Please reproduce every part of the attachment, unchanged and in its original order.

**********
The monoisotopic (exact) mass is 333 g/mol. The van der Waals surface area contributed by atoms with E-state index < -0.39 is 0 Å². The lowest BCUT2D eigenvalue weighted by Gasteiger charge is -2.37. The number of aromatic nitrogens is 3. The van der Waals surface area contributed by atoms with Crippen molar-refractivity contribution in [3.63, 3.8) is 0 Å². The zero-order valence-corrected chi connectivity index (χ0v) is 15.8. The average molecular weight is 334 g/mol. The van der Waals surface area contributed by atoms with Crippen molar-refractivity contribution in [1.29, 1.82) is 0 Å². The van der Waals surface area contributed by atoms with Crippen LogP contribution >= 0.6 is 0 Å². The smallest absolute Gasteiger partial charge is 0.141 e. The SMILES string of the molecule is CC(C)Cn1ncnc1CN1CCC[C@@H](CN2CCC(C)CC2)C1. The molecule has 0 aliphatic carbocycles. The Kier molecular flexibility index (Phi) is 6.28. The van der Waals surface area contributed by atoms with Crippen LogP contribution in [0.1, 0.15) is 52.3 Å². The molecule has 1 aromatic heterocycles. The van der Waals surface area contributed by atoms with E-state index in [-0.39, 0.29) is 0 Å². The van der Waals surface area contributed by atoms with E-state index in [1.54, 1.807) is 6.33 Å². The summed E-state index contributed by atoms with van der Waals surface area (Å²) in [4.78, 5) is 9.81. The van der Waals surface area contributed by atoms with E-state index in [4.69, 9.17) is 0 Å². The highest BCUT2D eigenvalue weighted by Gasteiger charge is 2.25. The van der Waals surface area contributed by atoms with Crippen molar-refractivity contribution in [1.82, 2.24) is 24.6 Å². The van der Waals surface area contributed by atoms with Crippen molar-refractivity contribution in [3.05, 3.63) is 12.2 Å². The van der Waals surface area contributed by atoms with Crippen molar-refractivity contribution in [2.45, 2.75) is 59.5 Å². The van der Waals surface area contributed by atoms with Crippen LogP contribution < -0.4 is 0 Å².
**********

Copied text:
The monoisotopic (exact) mass is 333 g/mol. The van der Waals surface area contributed by atoms with E-state index < -0.39 is 0 Å². The lowest BCUT2D eigenvalue weighted by Gasteiger charge is -2.37. The number of aromatic nitrogens is 3. The van der Waals surface area contributed by atoms with Crippen molar-refractivity contribution in [3.63, 3.8) is 0 Å². The zero-order valence-corrected chi connectivity index (χ0v) is 15.8. The average molecular weight is 334 g/mol. The van der Waals surface area contributed by atoms with Crippen molar-refractivity contribution in [1.29, 1.82) is 0 Å². The van der Waals surface area contributed by atoms with Crippen LogP contribution >= 0.6 is 0 Å². The smallest absolute Gasteiger partial charge is 0.141 e. The SMILES string of the molecule is CC(C)Cn1ncnc1CN1CCC[C@@H](CN2CCC(C)CC2)C1. The molecule has 0 aliphatic carbocycles. The Kier molecular flexibility index (Phi) is 6.28. The van der Waals surface area contributed by atoms with Crippen LogP contribution in [0.1, 0.15) is 52.3 Å². The molecule has 1 aromatic heterocycles. The van der Waals surface area contributed by atoms with E-state index in [-0.39, 0.29) is 0 Å². The van der Waals surface area contributed by atoms with E-state index in [1.54, 1.807) is 6.33 Å². The summed E-state index contributed by atoms with van der Waals surface area (Å²) in [4.78, 5) is 9.81. The van der Waals surface area contributed by atoms with E-state index in [4.69, 9.17) is 0 Å². The highest BCUT2D eigenvalue weighted by Gasteiger charge is 2.25. The van der Waals surface area contributed by atoms with Crippen molar-refractivity contribution in [1.82, 2.24) is 24.6 Å². The van der Waals surface area contributed by atoms with Crippen molar-refractivity contribution in [3.05, 3.63) is 12.2 Å². The van der Waals surface area contributed by atoms with Crippen molar-refractivity contribution in [2.45, 2.75) is 59.5 Å². The van der Waals surface area contributed by atoms with Crippen LogP contribution < -0.4 is 0 Å².